KINGMAN - There have been a couple of times when Realtor Dawn Brannies felt uneasy meeting a client in the middle of the desert, miles from the nearest neighbor, to show an empty home for sale.
That's why the designated broker at Kingman Premier Properties provides real estate agents with flashlights, Tasers and a smart phone application called "Be Safe" that activates an alarm and alerts the office or police if the agent is placed in a threatening situation.
Some agents have permits to carry firearms.
"Yes, when we are in rural areas with no one around for miles, we feel vulnerable," Brannies said Thursday. "Vacant houses pose a threat as we never know if squatters or transients have broken into the homes."
Brannies was the first to alert the Daily Miner about real estate agent Sidney Cranston, who once worked in her office and has been missing since June 16. He was reportedly going to meet a client regarding the sale of land he owns in Kingman and Golden Valley, but never showed up for the meeting.
It doesn't matter if you're a 6-foot, 250-pound man or a 5-foot, 100-pound woman, real estate agents have to be aware of their surroundings and take precautions, said Lauri Barker, 10-year real estate agent with ReMax Prestige Properties in Kingman.
She's gone to a few remote areas where homes were in foreclosure and had been trashed.
"You have to be careful walking into that and I felt there could be someone in there because the property was vandalized," Barker said. "You have to check all the rooms and be aware of the closets. You just have to have heightened awareness when you're alone."
Barker said she had a listing for a manufactured home that had a shed in the backyard with a mattress. Since it was winter, she had a hunch someone was living there.
"I sure don't want to meet up with them. You just have to be aware of these things," she said.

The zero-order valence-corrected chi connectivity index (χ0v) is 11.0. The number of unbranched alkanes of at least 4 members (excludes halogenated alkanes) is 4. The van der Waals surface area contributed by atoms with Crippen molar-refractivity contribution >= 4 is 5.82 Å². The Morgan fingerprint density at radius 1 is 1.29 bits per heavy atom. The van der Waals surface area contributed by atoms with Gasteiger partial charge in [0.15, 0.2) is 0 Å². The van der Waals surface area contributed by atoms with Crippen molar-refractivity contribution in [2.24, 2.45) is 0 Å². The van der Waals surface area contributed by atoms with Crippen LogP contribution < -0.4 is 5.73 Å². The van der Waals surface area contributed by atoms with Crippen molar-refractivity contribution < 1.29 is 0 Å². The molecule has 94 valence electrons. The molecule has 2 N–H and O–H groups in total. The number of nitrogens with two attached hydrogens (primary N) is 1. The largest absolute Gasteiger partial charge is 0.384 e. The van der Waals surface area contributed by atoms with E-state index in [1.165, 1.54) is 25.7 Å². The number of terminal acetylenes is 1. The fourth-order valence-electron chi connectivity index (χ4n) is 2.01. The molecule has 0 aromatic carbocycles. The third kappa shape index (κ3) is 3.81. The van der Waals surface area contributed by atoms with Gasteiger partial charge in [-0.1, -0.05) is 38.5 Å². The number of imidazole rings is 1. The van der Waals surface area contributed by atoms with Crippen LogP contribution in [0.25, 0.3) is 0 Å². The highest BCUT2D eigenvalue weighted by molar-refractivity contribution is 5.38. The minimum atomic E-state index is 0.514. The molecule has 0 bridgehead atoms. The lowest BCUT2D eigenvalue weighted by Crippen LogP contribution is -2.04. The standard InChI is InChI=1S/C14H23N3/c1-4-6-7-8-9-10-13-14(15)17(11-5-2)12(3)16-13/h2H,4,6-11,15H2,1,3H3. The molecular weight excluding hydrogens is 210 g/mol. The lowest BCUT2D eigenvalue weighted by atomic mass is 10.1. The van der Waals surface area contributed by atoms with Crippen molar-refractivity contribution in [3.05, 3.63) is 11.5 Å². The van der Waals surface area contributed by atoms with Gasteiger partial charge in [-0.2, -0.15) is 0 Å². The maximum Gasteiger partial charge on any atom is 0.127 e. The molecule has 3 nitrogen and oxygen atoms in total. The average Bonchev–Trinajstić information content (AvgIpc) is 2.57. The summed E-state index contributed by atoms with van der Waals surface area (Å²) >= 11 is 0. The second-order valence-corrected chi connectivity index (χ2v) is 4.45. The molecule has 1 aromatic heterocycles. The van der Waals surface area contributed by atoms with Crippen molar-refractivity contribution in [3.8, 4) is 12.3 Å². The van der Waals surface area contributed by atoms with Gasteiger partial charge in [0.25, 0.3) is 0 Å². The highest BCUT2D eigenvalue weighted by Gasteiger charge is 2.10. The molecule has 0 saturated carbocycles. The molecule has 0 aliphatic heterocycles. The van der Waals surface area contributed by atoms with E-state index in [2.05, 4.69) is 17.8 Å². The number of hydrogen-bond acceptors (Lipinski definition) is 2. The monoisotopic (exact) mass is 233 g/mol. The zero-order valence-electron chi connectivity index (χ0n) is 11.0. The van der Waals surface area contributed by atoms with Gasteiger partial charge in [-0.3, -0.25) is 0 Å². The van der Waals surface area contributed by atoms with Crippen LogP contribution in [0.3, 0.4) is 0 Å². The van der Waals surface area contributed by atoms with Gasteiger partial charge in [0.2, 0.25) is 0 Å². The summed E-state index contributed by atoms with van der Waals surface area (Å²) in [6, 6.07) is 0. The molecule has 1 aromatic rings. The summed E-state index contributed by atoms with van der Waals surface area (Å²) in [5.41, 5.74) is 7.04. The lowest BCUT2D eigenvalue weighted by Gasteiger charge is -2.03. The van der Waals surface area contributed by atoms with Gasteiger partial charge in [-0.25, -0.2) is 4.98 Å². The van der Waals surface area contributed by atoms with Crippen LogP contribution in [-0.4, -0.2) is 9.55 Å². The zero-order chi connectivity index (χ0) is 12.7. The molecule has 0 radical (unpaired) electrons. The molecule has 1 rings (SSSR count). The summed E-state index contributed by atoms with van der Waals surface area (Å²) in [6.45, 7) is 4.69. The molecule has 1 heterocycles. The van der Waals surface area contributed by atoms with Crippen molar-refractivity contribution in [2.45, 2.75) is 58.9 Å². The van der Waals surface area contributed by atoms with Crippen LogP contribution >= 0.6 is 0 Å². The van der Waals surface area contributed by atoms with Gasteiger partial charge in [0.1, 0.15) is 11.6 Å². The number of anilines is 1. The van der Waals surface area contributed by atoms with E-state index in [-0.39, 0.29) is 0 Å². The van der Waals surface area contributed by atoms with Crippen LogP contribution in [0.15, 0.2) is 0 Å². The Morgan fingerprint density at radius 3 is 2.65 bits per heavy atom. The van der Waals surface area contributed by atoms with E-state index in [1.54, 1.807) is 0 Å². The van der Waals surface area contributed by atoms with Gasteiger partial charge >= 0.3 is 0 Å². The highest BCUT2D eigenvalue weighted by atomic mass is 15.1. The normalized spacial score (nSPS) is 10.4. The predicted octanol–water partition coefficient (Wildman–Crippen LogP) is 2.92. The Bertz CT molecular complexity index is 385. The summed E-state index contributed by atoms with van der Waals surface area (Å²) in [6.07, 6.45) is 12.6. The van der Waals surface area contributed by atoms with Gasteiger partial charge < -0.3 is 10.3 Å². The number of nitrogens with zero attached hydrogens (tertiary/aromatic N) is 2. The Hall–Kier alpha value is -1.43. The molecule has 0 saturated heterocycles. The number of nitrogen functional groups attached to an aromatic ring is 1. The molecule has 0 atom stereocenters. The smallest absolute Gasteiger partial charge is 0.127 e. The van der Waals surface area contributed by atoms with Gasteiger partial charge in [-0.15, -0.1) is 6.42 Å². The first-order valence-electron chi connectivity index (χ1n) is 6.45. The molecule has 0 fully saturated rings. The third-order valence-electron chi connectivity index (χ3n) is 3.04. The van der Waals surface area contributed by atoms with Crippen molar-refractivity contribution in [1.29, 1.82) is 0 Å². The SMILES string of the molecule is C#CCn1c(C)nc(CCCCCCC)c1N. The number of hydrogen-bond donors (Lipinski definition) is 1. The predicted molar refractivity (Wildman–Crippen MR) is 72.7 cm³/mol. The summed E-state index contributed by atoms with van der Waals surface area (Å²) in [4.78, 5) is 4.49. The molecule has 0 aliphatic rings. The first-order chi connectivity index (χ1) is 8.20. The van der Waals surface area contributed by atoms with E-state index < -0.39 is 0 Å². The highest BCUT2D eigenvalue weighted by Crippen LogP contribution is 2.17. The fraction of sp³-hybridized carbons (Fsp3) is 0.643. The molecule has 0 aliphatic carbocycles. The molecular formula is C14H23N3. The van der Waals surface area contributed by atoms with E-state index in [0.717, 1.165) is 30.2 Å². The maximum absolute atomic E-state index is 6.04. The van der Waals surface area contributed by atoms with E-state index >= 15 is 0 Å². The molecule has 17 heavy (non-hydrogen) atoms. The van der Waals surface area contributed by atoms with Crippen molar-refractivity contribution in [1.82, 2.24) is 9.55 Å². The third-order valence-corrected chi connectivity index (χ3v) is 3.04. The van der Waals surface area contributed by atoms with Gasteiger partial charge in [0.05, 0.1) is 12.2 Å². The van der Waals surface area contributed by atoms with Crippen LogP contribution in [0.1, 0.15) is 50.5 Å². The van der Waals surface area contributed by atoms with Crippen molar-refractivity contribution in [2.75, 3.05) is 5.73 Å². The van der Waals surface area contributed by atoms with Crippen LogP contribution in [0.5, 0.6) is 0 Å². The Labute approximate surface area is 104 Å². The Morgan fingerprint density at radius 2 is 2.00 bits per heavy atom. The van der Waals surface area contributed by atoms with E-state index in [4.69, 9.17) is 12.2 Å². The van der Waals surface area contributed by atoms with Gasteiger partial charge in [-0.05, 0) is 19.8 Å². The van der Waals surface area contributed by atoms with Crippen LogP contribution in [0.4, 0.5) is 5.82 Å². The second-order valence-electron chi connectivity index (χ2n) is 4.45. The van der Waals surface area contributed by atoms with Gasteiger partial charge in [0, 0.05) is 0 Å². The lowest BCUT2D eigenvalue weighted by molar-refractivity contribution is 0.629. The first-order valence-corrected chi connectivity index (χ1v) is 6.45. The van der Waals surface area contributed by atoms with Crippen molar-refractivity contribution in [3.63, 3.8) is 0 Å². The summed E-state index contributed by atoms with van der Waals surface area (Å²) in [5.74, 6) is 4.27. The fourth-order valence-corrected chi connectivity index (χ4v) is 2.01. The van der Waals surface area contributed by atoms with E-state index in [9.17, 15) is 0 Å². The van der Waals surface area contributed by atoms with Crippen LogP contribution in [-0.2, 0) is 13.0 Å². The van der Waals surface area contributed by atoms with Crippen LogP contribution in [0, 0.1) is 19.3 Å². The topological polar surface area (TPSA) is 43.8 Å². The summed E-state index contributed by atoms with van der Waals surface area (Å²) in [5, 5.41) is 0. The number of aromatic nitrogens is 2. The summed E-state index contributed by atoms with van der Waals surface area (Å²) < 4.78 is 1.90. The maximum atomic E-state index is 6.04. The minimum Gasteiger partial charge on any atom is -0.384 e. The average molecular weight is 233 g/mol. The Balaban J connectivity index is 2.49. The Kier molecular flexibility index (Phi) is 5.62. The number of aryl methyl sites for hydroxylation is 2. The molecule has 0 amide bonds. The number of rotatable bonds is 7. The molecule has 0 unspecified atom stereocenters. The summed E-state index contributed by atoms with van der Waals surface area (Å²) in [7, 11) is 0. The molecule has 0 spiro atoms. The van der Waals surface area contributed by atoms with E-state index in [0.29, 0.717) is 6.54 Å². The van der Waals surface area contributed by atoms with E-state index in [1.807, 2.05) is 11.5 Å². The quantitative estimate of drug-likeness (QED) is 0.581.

As a precautionary measure, Barker said she might suggest taking separate cars when meeting a client in a remote area. She'll take a picture of the car's license plate and send it to her office.
She also leaves a list of properties she'll be visiting that day with her receptionist and the order she'll be showing them.
"With Sid and other people, it depends on what someone wants. It doesn't matter how safe you think you should be. It's always best to have them come by your office," Barker said.
Realtors are independent contractors and don't have employment mandates such as checking in and out with the boss, Brannies said. They're urged to tell someone in the office where they're going, introduce clients to other agents and get a copy of their driver's license.
"In Sid's case, he could have told his friend he saw last where he was going specifically and who he was going with," Brannies said. "The friend could have stayed with him until he met the clients and viewed the clients and their vehicle. Sid could have been taken at gunpoint. We just don't know. We don't know what specifically happened that day, so it is hard to say it could have been prevented."
It's unfortunate, but every year real estate agents are raped, robbed and murdered. A 27-year-old Iowa woman was killed last year showing a home, a Texas Realtor was raped and stabbed in 2010, and a Denver Realtor was raped while showing a home in 2006.
Safety tips for agents:
Ask for a copy of the client's driver's license. Inspect it carefully and know how to spot fake IDs in the state where you live. Criminals have been known to provide fake IDs to agents in their offices, plotting to attack them later.
Have someone note the make, model, color and license plate of the prospects' car when they leave to see properties with you. Make sure the office knows your car as well. It's okay if the prospect sees that you're doing this. Let someone else be the easy mark.
Take your own car. Have the client follow you.
Leave your property itinerary with the office, with the addresses of the properties you plan to show, each day.